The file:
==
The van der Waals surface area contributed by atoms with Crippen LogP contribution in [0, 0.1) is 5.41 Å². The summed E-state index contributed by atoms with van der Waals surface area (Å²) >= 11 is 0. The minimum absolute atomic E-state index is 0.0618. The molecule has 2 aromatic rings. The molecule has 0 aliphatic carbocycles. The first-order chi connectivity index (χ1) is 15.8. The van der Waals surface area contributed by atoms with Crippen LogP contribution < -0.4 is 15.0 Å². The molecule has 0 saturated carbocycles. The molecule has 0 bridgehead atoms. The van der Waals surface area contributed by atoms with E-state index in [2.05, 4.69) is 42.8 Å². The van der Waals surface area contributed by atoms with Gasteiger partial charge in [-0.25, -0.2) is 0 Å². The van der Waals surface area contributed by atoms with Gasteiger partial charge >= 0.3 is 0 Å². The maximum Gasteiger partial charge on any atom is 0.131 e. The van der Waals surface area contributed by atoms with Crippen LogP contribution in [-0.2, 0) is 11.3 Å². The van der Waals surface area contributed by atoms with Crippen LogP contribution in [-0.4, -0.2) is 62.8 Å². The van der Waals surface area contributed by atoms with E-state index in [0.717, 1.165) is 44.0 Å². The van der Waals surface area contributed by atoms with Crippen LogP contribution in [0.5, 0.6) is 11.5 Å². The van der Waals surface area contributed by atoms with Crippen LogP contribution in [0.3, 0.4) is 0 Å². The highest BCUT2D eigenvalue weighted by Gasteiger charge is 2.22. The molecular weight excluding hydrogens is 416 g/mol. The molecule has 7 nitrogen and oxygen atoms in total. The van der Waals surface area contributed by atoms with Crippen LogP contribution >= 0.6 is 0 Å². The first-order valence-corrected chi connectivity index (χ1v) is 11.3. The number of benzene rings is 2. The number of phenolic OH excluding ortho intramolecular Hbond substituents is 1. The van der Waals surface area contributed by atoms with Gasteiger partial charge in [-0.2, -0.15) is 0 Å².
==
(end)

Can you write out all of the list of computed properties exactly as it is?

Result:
The van der Waals surface area contributed by atoms with Crippen LogP contribution in [0, 0.1) is 5.41 Å². The summed E-state index contributed by atoms with van der Waals surface area (Å²) >= 11 is 0. The minimum absolute atomic E-state index is 0.0618. The molecule has 2 aromatic rings. The molecule has 0 aliphatic carbocycles. The first-order chi connectivity index (χ1) is 15.8. The van der Waals surface area contributed by atoms with Crippen LogP contribution < -0.4 is 15.0 Å². The molecule has 0 saturated carbocycles. The molecule has 0 bridgehead atoms. The van der Waals surface area contributed by atoms with E-state index in [2.05, 4.69) is 42.8 Å². The van der Waals surface area contributed by atoms with Gasteiger partial charge in [-0.25, -0.2) is 0 Å². The van der Waals surface area contributed by atoms with Gasteiger partial charge >= 0.3 is 0 Å². The maximum Gasteiger partial charge on any atom is 0.131 e. The van der Waals surface area contributed by atoms with Crippen LogP contribution in [-0.2, 0) is 11.3 Å². The van der Waals surface area contributed by atoms with Crippen LogP contribution in [-0.4, -0.2) is 62.8 Å². The van der Waals surface area contributed by atoms with E-state index in [0.717, 1.165) is 44.0 Å². The van der Waals surface area contributed by atoms with Crippen LogP contribution in [0.5, 0.6) is 11.5 Å². The van der Waals surface area contributed by atoms with Crippen LogP contribution in [0.3, 0.4) is 0 Å². The highest BCUT2D eigenvalue weighted by Gasteiger charge is 2.22. The molecular weight excluding hydrogens is 416 g/mol. The molecule has 7 nitrogen and oxygen atoms in total. The van der Waals surface area contributed by atoms with Crippen LogP contribution >= 0.6 is 0 Å². The first-order valence-corrected chi connectivity index (χ1v) is 11.3. The number of benzene rings is 2. The number of phenolic OH excluding ortho intramolecular Hbond substituents is 1. The van der Waals surface area contributed by atoms with Gasteiger partial charge in [-0.2, -0.15) is 0 Å².